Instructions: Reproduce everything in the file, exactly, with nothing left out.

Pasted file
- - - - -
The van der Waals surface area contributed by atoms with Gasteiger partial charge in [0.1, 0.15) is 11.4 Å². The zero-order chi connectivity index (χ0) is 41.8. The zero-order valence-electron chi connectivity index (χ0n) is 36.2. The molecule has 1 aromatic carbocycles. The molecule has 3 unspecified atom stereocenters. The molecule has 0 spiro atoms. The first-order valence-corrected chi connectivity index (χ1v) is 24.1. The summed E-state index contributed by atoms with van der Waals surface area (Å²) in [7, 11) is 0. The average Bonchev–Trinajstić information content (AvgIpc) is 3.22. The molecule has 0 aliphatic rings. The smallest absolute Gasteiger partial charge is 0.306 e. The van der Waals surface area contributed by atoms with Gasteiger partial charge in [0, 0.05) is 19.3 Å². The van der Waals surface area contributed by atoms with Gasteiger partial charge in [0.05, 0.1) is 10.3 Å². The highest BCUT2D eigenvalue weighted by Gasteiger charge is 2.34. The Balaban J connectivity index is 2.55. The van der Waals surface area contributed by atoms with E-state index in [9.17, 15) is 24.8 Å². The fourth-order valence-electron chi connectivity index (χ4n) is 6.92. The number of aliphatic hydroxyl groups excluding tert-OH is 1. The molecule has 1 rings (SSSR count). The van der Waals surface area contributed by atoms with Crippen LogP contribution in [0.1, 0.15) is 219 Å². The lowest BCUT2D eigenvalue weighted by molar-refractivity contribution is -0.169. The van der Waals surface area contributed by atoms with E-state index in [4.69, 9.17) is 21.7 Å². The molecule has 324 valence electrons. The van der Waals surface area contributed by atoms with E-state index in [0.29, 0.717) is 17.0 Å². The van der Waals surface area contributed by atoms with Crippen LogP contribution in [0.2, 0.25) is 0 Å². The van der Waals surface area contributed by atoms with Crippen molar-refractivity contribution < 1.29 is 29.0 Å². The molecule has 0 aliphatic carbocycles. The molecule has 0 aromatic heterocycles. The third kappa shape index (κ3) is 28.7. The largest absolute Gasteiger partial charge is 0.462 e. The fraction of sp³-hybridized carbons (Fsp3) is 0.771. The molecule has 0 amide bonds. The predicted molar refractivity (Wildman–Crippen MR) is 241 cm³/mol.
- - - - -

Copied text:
The van der Waals surface area contributed by atoms with Gasteiger partial charge in [0.1, 0.15) is 11.4 Å². The zero-order chi connectivity index (χ0) is 41.8. The zero-order valence-electron chi connectivity index (χ0n) is 36.2. The molecule has 1 aromatic carbocycles. The molecule has 3 unspecified atom stereocenters. The molecule has 0 spiro atoms. The first-order valence-corrected chi connectivity index (χ1v) is 24.1. The summed E-state index contributed by atoms with van der Waals surface area (Å²) in [7, 11) is 0. The average Bonchev–Trinajstić information content (AvgIpc) is 3.22. The molecule has 0 aliphatic rings. The smallest absolute Gasteiger partial charge is 0.306 e. The van der Waals surface area contributed by atoms with Gasteiger partial charge in [0, 0.05) is 19.3 Å². The van der Waals surface area contributed by atoms with Gasteiger partial charge in [0.05, 0.1) is 10.3 Å². The highest BCUT2D eigenvalue weighted by Gasteiger charge is 2.34. The Balaban J connectivity index is 2.55. The van der Waals surface area contributed by atoms with E-state index in [9.17, 15) is 24.8 Å². The fourth-order valence-electron chi connectivity index (χ4n) is 6.92. The number of aliphatic hydroxyl groups excluding tert-OH is 1. The molecule has 1 rings (SSSR count). The van der Waals surface area contributed by atoms with Crippen LogP contribution in [0.1, 0.15) is 219 Å². The lowest BCUT2D eigenvalue weighted by molar-refractivity contribution is -0.169. The van der Waals surface area contributed by atoms with E-state index in [4.69, 9.17) is 21.7 Å². The molecule has 324 valence electrons. The van der Waals surface area contributed by atoms with E-state index in [0.29, 0.717) is 17.0 Å². The van der Waals surface area contributed by atoms with Crippen LogP contribution in [0.2, 0.25) is 0 Å². The van der Waals surface area contributed by atoms with Crippen molar-refractivity contribution < 1.29 is 29.0 Å². The molecule has 0 aliphatic carbocycles. The molecule has 0 aromatic heterocycles. The third kappa shape index (κ3) is 28.7. The largest absolute Gasteiger partial charge is 0.462 e. The fraction of sp³-hybridized carbons (Fsp3) is 0.771. The molecule has 0 amide bonds. The predicted molar refractivity (Wildman–Crippen MR) is 241 cm³/mol.